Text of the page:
Mayor Nutter today said the city has stopped paying most of its bills until the state budget situation is resolved in Harrisburg. The city's cash will be used only for employee compensation, debt service and emergencies. All new city capital projects -- building and repair jobs -- will also be under "stringent review," Nutter said.
Nutter and City Council have asked the state General Assembly to approve two changes key to closing a $1.4 billion deficit in the city's five-year spending plan – a 1 cent increase in the sales tax for five years and some changes to how the city pays into its pension fund. Those two measures would give the city $250 million in new money and savings for the fiscal year that started on July 1. Without approval of those issues, Nutter said the city’s cash flow is in peril.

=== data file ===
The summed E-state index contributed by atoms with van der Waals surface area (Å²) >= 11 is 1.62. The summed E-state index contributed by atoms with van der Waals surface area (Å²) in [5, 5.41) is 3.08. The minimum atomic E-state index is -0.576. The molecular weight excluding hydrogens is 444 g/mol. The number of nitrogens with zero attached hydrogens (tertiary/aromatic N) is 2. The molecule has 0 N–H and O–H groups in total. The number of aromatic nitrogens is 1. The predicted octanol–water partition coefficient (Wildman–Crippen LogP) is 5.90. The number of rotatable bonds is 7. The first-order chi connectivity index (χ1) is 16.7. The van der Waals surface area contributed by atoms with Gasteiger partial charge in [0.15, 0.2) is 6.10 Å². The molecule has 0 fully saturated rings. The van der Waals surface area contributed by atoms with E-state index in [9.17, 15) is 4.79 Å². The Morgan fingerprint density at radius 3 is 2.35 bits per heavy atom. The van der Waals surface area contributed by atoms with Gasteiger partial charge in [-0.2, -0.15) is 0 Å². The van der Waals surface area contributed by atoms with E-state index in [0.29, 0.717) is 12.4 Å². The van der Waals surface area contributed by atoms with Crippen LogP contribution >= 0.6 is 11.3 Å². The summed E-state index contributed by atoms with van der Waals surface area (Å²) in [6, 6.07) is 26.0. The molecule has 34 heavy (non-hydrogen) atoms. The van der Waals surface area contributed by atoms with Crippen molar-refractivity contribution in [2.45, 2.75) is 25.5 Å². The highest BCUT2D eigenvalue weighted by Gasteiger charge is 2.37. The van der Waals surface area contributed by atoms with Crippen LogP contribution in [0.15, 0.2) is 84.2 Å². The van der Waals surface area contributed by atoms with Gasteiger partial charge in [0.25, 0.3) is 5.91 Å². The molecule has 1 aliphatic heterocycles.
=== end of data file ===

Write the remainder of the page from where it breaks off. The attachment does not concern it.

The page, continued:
"If they are approved in the very near future, the city will be able to avoid this cash crisis," Nutter said.
State lawmakers have been battling over the their own budget for weeks, with Republicans staunchly opposing any tax hikes to deal with a $3.2 billion deficit. Gov. Rendell has proposed a temporary 16 percent increase in the state's personal income tax, a notion that has not found strong political support. That standoff continues today as state House Democrats are expected to try to pass a $29.1 billion budget that leaves unanswered how to fund $1.3 billion in higher education issues.